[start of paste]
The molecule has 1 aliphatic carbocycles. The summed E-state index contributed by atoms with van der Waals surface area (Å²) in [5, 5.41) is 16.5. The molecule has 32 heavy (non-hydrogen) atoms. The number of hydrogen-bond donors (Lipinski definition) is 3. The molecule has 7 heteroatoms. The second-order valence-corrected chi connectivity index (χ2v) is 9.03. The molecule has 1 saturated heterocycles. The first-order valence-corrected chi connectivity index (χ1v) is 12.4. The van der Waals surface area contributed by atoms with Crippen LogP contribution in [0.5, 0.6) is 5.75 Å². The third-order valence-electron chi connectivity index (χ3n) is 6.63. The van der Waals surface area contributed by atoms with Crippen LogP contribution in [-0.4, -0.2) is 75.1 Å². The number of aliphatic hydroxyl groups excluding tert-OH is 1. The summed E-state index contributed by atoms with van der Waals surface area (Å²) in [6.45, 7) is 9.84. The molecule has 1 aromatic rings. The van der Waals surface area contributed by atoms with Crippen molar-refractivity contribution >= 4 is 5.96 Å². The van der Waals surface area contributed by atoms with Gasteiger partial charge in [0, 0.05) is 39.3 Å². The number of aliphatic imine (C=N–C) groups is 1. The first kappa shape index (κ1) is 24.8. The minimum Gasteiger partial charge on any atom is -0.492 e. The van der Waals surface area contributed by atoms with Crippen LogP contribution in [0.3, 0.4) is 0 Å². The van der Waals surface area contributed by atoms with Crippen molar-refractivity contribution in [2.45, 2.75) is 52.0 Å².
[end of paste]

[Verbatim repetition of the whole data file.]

The molecule has 1 aliphatic carbocycles. The summed E-state index contributed by atoms with van der Waals surface area (Å²) in [5, 5.41) is 16.5. The molecule has 32 heavy (non-hydrogen) atoms. The number of hydrogen-bond donors (Lipinski definition) is 3. The molecule has 7 heteroatoms. The second-order valence-corrected chi connectivity index (χ2v) is 9.03. The molecule has 1 saturated heterocycles. The first-order valence-corrected chi connectivity index (χ1v) is 12.4. The van der Waals surface area contributed by atoms with Crippen LogP contribution in [0.5, 0.6) is 5.75 Å². The third-order valence-electron chi connectivity index (χ3n) is 6.63. The van der Waals surface area contributed by atoms with Crippen LogP contribution in [-0.4, -0.2) is 75.1 Å². The number of aliphatic hydroxyl groups excluding tert-OH is 1. The summed E-state index contributed by atoms with van der Waals surface area (Å²) in [6.45, 7) is 9.84. The molecule has 1 aromatic rings. The van der Waals surface area contributed by atoms with Crippen molar-refractivity contribution >= 4 is 5.96 Å². The van der Waals surface area contributed by atoms with Gasteiger partial charge in [0, 0.05) is 39.3 Å². The number of aliphatic imine (C=N–C) groups is 1. The first kappa shape index (κ1) is 24.8. The minimum Gasteiger partial charge on any atom is -0.492 e. The van der Waals surface area contributed by atoms with Crippen LogP contribution in [0.3, 0.4) is 0 Å². The van der Waals surface area contributed by atoms with Crippen molar-refractivity contribution in [2.45, 2.75) is 52.0 Å².